# Intro to rational expressions

CCSS Math: HSF.IF.B.5
Learn what rational expressions are and about the values for which they are undefined.

#### What you will learn in this lesson

This lesson will introduce you to rational expressions. You will learn how to determine when a rational expression is undefined and how to find its domain.

## What is a rational expression?

A polynomial is an expression that consists of a sum of terms containing integer powers of $x$, like $3x^2-6x-1$.
A rational expression is simply a quotient of two polynomials. Or in other words, it is a fraction whose numerator and denominator are polynomials.
These are examples of rational expressions:
$\dfrac{1}{x}$, $\quad\dfrac{x+5}{x^2-4x+4}$, $\quad\dfrac{x(x+1)(2x-3)}{x-6}$
Notice that the numerator can be a constant and that the polynomials can be of varying degrees and in multiple forms.

## Rational expressions and undefined values

Consider the rational expression $\dfrac{2x+3}{x-2}$.
We can determine the value of this expression for particular $x$-values. For example, let's evaluate the expression at $\blueD{x}=\blueD1$.
\begin{aligned}\dfrac{2(\blueD{1})+3}{\blueD1-2} &= \dfrac{~~5}{-1}\\ \\ &= \goldD{-5} \\ \end{aligned}
From this, we see that the value of the expression at $\blueD{x}=\blueD{1}$ is $\goldD{-5}$.
Now let's find the value of the expression at $\blueD{x}=\blueD{2}$.
\begin{aligned}\dfrac{2(\blueD{2})+3}{\blueD2-2} &= \dfrac{7}{0}\\ \\ &=\goldD{\text{undefined!}} \\ \end{aligned}
An input of $2$ makes the denominator $0$. Since division by $0$ is undefined, $\blueD x=\blueD 2$ is not a possible input for this expression!

## Domain of rational expressions

The domain of any expression is the set of all possible input values.
In the case of rational expressions, we can input any value except for those that make the denominator equal to $0$ (since division by $0$ is undefined).
In other words, the domain of a rational expression includes all real numbers except for those that make its denominator zero.

### Example: Finding the domain of $\dfrac{x+1}{(x-3)(x+4)}$

Let's find the zeros of the denominator and then restrict these values:
\begin{aligned} &(x-3)(x+4)= 0 \\\\ &x-3=0 \quad \text{or} \quad x+4=0 &&\small{\gray{\text{Zero product property}}}\\\\ &x = 3 \quad\text{or} \quad x=-4 &&\small{\gray{\text{Solve for x}}}\end{aligned}
So we write that the domain is all real numbers except $\textit 3$ and $\textit{-4}$, or simply $x\neq 3, -4$.

## Check your understanding

1) What is the domain of $\dfrac{x+1}{x-7}$?
Choose 1 answer:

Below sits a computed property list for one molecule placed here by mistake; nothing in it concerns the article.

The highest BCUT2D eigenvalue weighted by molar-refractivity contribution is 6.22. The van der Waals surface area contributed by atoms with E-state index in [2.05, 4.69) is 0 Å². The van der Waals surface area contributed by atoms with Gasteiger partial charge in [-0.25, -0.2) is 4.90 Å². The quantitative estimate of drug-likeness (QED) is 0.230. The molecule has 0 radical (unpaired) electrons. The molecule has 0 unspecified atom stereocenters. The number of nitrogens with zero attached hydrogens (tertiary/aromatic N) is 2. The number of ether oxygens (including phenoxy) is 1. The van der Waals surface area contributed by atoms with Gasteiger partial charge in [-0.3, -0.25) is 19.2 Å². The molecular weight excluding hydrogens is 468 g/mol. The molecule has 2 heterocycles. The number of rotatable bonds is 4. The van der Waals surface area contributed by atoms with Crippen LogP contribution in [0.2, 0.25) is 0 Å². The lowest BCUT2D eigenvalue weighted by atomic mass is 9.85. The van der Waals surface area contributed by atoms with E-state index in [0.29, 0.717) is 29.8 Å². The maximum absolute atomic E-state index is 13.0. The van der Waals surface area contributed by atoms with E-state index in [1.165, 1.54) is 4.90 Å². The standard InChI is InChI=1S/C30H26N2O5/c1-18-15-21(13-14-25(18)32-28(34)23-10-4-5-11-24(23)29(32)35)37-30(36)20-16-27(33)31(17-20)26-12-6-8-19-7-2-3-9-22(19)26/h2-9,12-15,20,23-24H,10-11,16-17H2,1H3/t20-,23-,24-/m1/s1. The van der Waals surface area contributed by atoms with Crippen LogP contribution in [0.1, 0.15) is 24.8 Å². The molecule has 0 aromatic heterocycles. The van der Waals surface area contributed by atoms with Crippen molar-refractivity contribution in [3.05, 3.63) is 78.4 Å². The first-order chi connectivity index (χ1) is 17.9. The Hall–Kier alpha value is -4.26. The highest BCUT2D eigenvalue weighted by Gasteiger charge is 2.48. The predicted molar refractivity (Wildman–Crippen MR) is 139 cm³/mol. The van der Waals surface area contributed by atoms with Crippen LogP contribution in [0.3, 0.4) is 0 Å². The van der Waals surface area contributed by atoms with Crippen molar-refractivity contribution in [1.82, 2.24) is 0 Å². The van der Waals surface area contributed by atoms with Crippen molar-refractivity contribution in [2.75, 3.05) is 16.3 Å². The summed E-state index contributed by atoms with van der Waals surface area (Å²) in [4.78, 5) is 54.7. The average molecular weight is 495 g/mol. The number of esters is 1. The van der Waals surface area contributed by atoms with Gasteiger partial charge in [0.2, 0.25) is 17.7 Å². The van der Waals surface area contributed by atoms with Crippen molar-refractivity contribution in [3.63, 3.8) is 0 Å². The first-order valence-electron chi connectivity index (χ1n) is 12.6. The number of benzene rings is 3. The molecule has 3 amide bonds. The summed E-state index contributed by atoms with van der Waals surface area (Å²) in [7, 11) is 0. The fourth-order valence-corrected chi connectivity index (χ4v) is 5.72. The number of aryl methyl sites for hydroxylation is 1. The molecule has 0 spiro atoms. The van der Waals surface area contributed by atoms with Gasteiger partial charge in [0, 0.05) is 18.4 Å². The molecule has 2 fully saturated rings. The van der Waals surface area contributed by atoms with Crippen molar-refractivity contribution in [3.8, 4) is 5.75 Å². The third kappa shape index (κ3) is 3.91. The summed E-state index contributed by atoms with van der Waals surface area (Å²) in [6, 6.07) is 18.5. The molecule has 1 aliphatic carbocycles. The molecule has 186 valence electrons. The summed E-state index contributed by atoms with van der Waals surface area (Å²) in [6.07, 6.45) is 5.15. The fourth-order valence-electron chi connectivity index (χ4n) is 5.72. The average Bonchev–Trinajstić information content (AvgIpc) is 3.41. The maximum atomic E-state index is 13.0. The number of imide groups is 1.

Choose 1 answer:
The domain of a rational expression is all real numbers except for those that make the denominator equal to zero.
Let's find the zeros of the denominator:
\begin{aligned} &x-7= 0 \\\\ &x = 7 &&\small{\gray{\text{Solve for x}}}\end{aligned}
Since $7$ makes the denominator $0$, we must exclude this from the domain.
The domain is all real numbers except $7$, or simply $x\neq7$
2) What is the domain of $\dfrac{3x-7}{2x+1}$?
Choose 1 answer:
Choose 1 answer:
The domain of a rational expression is all real numbers except for those that make the denominator equal to zero.
Let's find the zeros of the denominator:
\begin{aligned} 2x+1&=0\\\\ 2x& =-1&&\small{\gray{\text{Subtract 1 from both sides}}}\\\\ x&=- \dfrac{1}{2} &&\small{\gray{\text{Divide both sides by 2}}}\end{aligned}
Since $-\dfrac12$ makes the denominator $0$, we must exclude this from the domain.
The domain is all real numbers except $-\dfrac12$, or simply $x\neq-\dfrac12$.
3) What is the domain of $\dfrac{2x-3}{x(x+1)}$?
Choose 1 answer:
Choose 1 answer:
The domain of a rational expression is all real numbers except for those that make the denominator equal to zero.
Let's find the zeros of the denominator:
\begin{aligned} &x(x+1)= 0 \\\\ &x=0 \quad \text{or} \quad x+1=0 &&\small{\gray{\text{Zero product property}}}\\\\ &x = 0 \quad\text{or} \quad x=-1 &&\small{\gray{\text{Solve for x}}}\end{aligned}
Since the zeros of the denominator are $0$ and $-1$, the domain will exclude these values.
The domain is all real numbers except $0$ and $-1$. In other words, $x\neq0, -1$.

## Challenge problems

4*) What is the domain of $\dfrac{x-3}{x^2-2x-8}$?
Choose 1 answer:
Choose 1 answer:
The domain of a rational expression is all real numbers except for those that make the denominator equal to zero.
In this case, the denominator is not in factored form. So, we must either factor the denominator or use another method to find its zeros.
Notice that $x^2-2x-8=0$ can be easily factored. So we have:
\begin{aligned} &x^2-2x-8= 0 \\\\ &(x-4)(x+2)=0\\\\ &x-4=0 \quad \text{or} \quad x+2=0 &&\small{\gray{\text{Zero product property}}}\\\\ &x = 4 \quad\text{or} \quad x=-2 &&\small{\gray{\text{Solve for x}}}\end{aligned}
Since the zeros of the denominator are $-2$ and $4$, the domain will exclude these values.
The domain is all real numbers except $-2$ and $4$. In other words, $x\neq-2, 4$.
5*) What is the domain of $\dfrac{x+2}{x^2+4}$?
Choose 1 answer:
Choose 1 answer:
The domain of a rational expression is all real numbers except for those that make the denominator equal to zero.
However, in this case the denominator will never be equal to zero. This is because $x^2+4>0$ for all real numbers $x$.
Another way to think about this is to actually try to set the denominator equal to zero and solve for $x$.
\begin{aligned} x^2+4&= 0 \\\\ x^2&=-4 &&\small{\gray{\text{A real number squared is always positive!}}}\\\\ \end{aligned}
But here we see that this is impossible because the square of a real number can never be negative!
Because the denominator cannot be $0$, there are no restrictions on the domain. So, the domain is the set of all real numbers.